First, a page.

What Jean would do: First, I’d have Tom ask Rebecca how she thinks she’s performing. If she admits to her poor job performance, I’d suggest either handing Rebecca her old job back or lightening her duties in favor of more work for Trish. If Rebecca doesn’t realize she’s performing poorly, I’d advise Tom to set specific performance goals for her.
Reason: It’s always wise to see how an employee rates his or her own production before taking drastic measures. It’s a safeguard against a possible lawsuit. After that, you look for a solution that’s in the best interests of the company.

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  • Jeanette Owens

    I agree with Ron Wolfgang’s approach. I feel that by giving the employee a clear plan with expectations and results outlined, you give the employee an opportunity to step up and make improvements. It has been my experience that employees who are promoted often times feel over-whelmed. So an outline will often help them to focus.


    Jean and Ron – I agree. Nobody really hit on the fact that TALKING to Trish and having a follow up to see if the job is even what she expected. Does she really “know” that things are going bad? I think a very clear and direct conversation needs to happen and then I agree wholeheartedly that a PIP is the best route AFTER the groundwork conversation is done.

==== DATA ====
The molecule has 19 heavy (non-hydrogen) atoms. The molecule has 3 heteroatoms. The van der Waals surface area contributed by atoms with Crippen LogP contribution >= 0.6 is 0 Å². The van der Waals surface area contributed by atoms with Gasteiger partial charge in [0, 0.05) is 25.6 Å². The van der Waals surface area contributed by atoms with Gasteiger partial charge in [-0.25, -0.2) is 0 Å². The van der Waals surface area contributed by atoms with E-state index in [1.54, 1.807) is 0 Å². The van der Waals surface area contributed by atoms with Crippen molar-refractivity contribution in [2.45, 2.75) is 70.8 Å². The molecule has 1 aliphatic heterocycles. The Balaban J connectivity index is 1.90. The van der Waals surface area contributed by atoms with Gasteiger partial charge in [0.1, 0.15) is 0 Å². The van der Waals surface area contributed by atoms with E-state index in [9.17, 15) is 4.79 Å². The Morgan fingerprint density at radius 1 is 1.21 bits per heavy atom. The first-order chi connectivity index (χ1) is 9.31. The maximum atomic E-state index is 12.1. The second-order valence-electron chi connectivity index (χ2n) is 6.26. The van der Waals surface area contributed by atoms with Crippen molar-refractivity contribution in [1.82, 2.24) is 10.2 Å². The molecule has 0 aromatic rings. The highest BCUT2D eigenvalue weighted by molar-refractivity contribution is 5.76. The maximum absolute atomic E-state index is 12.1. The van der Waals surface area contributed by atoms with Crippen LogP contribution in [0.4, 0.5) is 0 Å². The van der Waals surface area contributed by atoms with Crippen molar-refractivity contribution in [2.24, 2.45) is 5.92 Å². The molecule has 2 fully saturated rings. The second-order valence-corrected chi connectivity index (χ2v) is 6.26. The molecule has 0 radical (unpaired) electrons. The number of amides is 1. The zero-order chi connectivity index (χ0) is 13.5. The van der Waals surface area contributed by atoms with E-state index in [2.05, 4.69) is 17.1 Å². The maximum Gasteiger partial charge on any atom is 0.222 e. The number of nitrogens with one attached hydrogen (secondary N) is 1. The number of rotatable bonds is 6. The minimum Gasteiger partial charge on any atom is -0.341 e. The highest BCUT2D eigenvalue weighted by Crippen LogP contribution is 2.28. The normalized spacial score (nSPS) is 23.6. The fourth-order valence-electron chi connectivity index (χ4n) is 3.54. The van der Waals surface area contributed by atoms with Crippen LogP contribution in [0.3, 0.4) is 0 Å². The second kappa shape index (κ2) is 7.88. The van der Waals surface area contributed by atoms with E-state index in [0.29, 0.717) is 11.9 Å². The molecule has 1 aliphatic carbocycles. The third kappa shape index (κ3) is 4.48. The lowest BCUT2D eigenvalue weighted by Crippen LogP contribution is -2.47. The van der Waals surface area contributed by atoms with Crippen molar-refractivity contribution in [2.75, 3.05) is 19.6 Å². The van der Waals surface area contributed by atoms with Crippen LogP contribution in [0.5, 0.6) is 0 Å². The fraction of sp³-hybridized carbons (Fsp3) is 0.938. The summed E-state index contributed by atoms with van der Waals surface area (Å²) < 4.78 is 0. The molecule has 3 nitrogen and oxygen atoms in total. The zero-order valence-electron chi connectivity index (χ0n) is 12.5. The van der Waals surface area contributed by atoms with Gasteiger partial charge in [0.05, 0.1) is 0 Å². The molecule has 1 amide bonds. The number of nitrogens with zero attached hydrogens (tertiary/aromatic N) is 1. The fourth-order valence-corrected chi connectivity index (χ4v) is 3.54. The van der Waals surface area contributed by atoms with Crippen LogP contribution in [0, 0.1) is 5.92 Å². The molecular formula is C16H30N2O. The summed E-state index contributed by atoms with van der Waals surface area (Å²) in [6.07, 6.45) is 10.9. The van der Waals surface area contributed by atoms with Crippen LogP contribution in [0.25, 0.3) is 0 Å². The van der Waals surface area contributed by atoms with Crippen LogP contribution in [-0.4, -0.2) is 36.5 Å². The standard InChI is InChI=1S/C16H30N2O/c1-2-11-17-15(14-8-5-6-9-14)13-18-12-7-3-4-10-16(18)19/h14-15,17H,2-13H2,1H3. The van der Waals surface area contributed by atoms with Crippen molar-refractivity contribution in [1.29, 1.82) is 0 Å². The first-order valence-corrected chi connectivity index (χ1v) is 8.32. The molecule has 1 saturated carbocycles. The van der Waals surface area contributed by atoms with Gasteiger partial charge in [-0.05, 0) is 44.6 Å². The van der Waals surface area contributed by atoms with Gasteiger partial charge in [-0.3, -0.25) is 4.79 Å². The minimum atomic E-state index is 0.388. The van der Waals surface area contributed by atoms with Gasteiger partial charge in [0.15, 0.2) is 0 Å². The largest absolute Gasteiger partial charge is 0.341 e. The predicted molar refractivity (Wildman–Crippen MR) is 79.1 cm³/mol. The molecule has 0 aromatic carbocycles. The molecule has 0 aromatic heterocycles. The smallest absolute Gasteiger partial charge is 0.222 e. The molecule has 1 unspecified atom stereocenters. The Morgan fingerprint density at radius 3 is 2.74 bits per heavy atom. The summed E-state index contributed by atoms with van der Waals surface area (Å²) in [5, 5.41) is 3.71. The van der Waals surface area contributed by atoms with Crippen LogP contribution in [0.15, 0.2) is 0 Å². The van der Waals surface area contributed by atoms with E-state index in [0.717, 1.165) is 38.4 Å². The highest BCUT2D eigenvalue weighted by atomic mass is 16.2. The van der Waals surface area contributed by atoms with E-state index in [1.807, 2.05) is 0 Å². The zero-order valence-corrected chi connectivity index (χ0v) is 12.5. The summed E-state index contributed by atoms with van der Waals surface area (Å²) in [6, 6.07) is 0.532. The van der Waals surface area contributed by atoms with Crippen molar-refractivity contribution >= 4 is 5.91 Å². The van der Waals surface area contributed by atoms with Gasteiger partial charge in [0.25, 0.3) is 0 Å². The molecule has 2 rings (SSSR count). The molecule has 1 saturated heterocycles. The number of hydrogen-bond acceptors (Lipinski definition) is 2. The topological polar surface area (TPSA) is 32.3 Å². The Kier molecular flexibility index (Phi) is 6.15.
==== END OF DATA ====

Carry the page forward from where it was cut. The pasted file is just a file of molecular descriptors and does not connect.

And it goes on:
• I agree with Ron, that a 30 day performance plan be put in place. This would include a discussion about the position with the employee. If additional training is needed, I would have the manager outline, implement and document the additional training. At the end, if performance is below expectations, I would strongly recommend demotion or termination.

  • Melissa

    All three options are valid, but I like Ron’s solution the best.
    John’s seems a bit to harsh on an employee that has performed well enough to warrant a promotion.
    The first part of Jean’s solution is great, but removing responsibility and duties from Rebecca and giving them to Trish could be in my opinion a very big mistake.
    Reason: Not only did Trish get passed over for a promotion, her workload is increased. This would not seem like a good deal to most employees. You would in essence be telling Trish that Rebecca could not do as good a job as she could. The end result would be that she gets more work and no additional recognition because someone was promoted above her that couldn’t do the job. It seems to me that you would be taking a chance on losing one or both of the employees in this case which is exactly what the supervisor is trying to avoid.

  • Melissa

    Of course, all of this is just my opinion.

  • DS